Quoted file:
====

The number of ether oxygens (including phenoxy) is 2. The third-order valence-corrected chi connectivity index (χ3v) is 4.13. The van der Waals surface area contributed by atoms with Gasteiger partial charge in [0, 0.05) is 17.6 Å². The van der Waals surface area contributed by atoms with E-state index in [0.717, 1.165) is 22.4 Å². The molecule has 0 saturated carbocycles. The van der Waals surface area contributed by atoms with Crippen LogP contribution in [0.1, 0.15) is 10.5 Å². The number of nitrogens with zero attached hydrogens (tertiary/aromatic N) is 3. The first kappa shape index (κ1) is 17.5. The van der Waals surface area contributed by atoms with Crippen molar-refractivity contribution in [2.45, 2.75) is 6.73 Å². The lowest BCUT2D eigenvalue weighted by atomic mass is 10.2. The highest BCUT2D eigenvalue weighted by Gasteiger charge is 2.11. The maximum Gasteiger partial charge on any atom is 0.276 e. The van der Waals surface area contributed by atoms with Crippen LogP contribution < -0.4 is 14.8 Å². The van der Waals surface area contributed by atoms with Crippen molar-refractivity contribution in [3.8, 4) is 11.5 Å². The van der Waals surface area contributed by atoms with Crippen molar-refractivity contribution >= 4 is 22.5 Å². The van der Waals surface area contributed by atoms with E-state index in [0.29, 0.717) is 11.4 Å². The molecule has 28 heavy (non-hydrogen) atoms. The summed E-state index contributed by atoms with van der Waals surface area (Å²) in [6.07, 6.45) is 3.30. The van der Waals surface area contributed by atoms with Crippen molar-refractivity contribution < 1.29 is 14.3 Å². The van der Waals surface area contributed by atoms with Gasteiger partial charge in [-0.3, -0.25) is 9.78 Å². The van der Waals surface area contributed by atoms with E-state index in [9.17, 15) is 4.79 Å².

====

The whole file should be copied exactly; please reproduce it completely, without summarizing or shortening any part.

The number of ether oxygens (including phenoxy) is 2. The third-order valence-corrected chi connectivity index (χ3v) is 4.13. The van der Waals surface area contributed by atoms with Gasteiger partial charge in [0, 0.05) is 17.6 Å². The van der Waals surface area contributed by atoms with E-state index in [0.717, 1.165) is 22.4 Å². The molecule has 0 saturated carbocycles. The van der Waals surface area contributed by atoms with Crippen LogP contribution in [0.1, 0.15) is 10.5 Å². The number of nitrogens with zero attached hydrogens (tertiary/aromatic N) is 3. The first kappa shape index (κ1) is 17.5. The van der Waals surface area contributed by atoms with Crippen molar-refractivity contribution in [2.45, 2.75) is 6.73 Å². The lowest BCUT2D eigenvalue weighted by atomic mass is 10.2. The highest BCUT2D eigenvalue weighted by Gasteiger charge is 2.11. The maximum Gasteiger partial charge on any atom is 0.276 e. The van der Waals surface area contributed by atoms with Crippen LogP contribution < -0.4 is 14.8 Å². The van der Waals surface area contributed by atoms with Crippen molar-refractivity contribution in [3.8, 4) is 11.5 Å². The van der Waals surface area contributed by atoms with Crippen molar-refractivity contribution >= 4 is 22.5 Å². The van der Waals surface area contributed by atoms with E-state index in [0.29, 0.717) is 11.4 Å². The molecule has 28 heavy (non-hydrogen) atoms. The summed E-state index contributed by atoms with van der Waals surface area (Å²) in [6.07, 6.45) is 3.30. The van der Waals surface area contributed by atoms with Crippen molar-refractivity contribution < 1.29 is 14.3 Å². The van der Waals surface area contributed by atoms with Gasteiger partial charge in [-0.3, -0.25) is 9.78 Å². The van der Waals surface area contributed by atoms with E-state index in [9.17, 15) is 4.79 Å².